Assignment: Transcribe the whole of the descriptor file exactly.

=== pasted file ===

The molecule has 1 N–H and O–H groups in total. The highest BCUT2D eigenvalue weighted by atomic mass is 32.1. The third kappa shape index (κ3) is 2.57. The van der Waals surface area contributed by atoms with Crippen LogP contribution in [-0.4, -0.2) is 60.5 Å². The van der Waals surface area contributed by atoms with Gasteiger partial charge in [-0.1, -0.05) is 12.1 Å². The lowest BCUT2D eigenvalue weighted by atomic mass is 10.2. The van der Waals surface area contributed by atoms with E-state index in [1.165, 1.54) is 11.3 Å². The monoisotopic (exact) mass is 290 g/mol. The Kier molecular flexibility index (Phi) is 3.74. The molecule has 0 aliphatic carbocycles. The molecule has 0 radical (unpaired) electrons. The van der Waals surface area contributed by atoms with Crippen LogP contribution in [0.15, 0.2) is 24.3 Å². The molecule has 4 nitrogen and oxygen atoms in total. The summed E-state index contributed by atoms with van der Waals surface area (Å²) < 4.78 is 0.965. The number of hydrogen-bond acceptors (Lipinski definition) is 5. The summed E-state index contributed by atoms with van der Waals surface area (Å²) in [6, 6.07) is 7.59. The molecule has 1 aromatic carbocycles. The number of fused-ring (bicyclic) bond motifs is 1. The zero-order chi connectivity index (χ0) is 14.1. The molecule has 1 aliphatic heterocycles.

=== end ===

The molecule has 1 N–H and O–H groups in total. The highest BCUT2D eigenvalue weighted by atomic mass is 32.1. The third kappa shape index (κ3) is 2.57. The van der Waals surface area contributed by atoms with Crippen LogP contribution in [-0.4, -0.2) is 60.5 Å². The van der Waals surface area contributed by atoms with Gasteiger partial charge in [-0.1, -0.05) is 12.1 Å². The lowest BCUT2D eigenvalue weighted by atomic mass is 10.2. The van der Waals surface area contributed by atoms with E-state index in [1.165, 1.54) is 11.3 Å². The monoisotopic (exact) mass is 290 g/mol. The Kier molecular flexibility index (Phi) is 3.74. The molecule has 0 aliphatic carbocycles. The molecule has 0 radical (unpaired) electrons. The van der Waals surface area contributed by atoms with Crippen LogP contribution in [0.15, 0.2) is 24.3 Å². The molecule has 4 nitrogen and oxygen atoms in total. The summed E-state index contributed by atoms with van der Waals surface area (Å²) < 4.78 is 0.965. The number of hydrogen-bond acceptors (Lipinski definition) is 5. The summed E-state index contributed by atoms with van der Waals surface area (Å²) in [6, 6.07) is 7.59. The molecule has 1 aromatic carbocycles. The number of fused-ring (bicyclic) bond motifs is 1. The zero-order chi connectivity index (χ0) is 14.1. The molecule has 1 aliphatic heterocycles.